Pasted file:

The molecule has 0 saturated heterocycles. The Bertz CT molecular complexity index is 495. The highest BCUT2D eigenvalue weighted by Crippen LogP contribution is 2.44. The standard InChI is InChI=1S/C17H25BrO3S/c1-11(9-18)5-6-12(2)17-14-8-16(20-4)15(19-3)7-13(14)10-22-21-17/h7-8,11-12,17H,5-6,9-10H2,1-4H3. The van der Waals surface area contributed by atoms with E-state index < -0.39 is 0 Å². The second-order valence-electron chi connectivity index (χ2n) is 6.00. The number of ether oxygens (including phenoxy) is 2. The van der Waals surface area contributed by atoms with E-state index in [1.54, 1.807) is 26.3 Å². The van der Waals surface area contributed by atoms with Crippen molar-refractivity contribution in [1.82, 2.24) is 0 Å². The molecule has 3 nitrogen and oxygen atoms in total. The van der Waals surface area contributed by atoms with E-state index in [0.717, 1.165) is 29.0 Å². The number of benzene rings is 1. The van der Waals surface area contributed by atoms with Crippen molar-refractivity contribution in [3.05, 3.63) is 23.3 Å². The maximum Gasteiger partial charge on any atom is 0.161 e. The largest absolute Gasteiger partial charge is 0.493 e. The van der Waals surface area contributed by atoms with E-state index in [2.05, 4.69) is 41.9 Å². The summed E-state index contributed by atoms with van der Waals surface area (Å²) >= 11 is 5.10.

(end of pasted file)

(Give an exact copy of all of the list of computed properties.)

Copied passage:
The molecule has 0 saturated heterocycles. The Bertz CT molecular complexity index is 495. The highest BCUT2D eigenvalue weighted by Crippen LogP contribution is 2.44. The standard InChI is InChI=1S/C17H25BrO3S/c1-11(9-18)5-6-12(2)17-14-8-16(20-4)15(19-3)7-13(14)10-22-21-17/h7-8,11-12,17H,5-6,9-10H2,1-4H3. The van der Waals surface area contributed by atoms with E-state index < -0.39 is 0 Å². The second-order valence-electron chi connectivity index (χ2n) is 6.00. The number of ether oxygens (including phenoxy) is 2. The van der Waals surface area contributed by atoms with E-state index in [1.54, 1.807) is 26.3 Å². The van der Waals surface area contributed by atoms with Crippen molar-refractivity contribution in [1.82, 2.24) is 0 Å². The molecule has 3 nitrogen and oxygen atoms in total. The van der Waals surface area contributed by atoms with E-state index in [0.717, 1.165) is 29.0 Å². The number of benzene rings is 1. The van der Waals surface area contributed by atoms with Crippen molar-refractivity contribution in [3.05, 3.63) is 23.3 Å². The maximum Gasteiger partial charge on any atom is 0.161 e. The largest absolute Gasteiger partial charge is 0.493 e. The van der Waals surface area contributed by atoms with E-state index in [2.05, 4.69) is 41.9 Å². The summed E-state index contributed by atoms with van der Waals surface area (Å²) >= 11 is 5.10.